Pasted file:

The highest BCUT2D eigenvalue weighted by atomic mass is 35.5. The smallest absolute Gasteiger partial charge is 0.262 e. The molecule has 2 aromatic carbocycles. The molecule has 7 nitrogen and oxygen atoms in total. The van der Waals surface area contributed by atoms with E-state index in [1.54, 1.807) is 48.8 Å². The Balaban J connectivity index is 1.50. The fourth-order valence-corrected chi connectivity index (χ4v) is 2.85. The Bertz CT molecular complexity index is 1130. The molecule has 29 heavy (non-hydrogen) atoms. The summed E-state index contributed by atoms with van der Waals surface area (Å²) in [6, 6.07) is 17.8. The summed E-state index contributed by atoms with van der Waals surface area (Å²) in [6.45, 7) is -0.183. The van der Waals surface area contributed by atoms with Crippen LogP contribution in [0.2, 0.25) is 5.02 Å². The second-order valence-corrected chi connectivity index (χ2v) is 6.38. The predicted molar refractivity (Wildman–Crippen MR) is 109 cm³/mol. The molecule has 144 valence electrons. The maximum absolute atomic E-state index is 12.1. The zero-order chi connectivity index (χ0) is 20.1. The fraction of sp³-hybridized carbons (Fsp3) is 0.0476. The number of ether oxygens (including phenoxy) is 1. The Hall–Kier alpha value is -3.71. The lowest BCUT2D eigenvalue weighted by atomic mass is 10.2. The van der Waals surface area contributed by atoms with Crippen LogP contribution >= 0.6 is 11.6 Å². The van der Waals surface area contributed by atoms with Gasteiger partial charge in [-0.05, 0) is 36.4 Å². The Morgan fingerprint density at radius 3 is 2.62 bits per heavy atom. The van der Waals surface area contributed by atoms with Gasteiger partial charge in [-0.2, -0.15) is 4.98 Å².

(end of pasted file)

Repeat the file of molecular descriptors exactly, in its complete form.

The highest BCUT2D eigenvalue weighted by atomic mass is 35.5. The smallest absolute Gasteiger partial charge is 0.262 e. The molecule has 2 aromatic carbocycles. The molecule has 7 nitrogen and oxygen atoms in total. The van der Waals surface area contributed by atoms with E-state index in [1.54, 1.807) is 48.8 Å². The Balaban J connectivity index is 1.50. The fourth-order valence-corrected chi connectivity index (χ4v) is 2.85. The Bertz CT molecular complexity index is 1130. The molecule has 29 heavy (non-hydrogen) atoms. The summed E-state index contributed by atoms with van der Waals surface area (Å²) in [6, 6.07) is 17.8. The summed E-state index contributed by atoms with van der Waals surface area (Å²) in [6.45, 7) is -0.183. The van der Waals surface area contributed by atoms with Crippen LogP contribution in [0.2, 0.25) is 5.02 Å². The second-order valence-corrected chi connectivity index (χ2v) is 6.38. The predicted molar refractivity (Wildman–Crippen MR) is 109 cm³/mol. The molecule has 144 valence electrons. The maximum absolute atomic E-state index is 12.1. The zero-order chi connectivity index (χ0) is 20.1. The fraction of sp³-hybridized carbons (Fsp3) is 0.0476. The number of ether oxygens (including phenoxy) is 1. The Hall–Kier alpha value is -3.71. The lowest BCUT2D eigenvalue weighted by atomic mass is 10.2. The van der Waals surface area contributed by atoms with Crippen LogP contribution >= 0.6 is 11.6 Å². The van der Waals surface area contributed by atoms with Gasteiger partial charge in [-0.05, 0) is 36.4 Å². The Morgan fingerprint density at radius 3 is 2.62 bits per heavy atom. The van der Waals surface area contributed by atoms with Gasteiger partial charge in [-0.2, -0.15) is 4.98 Å².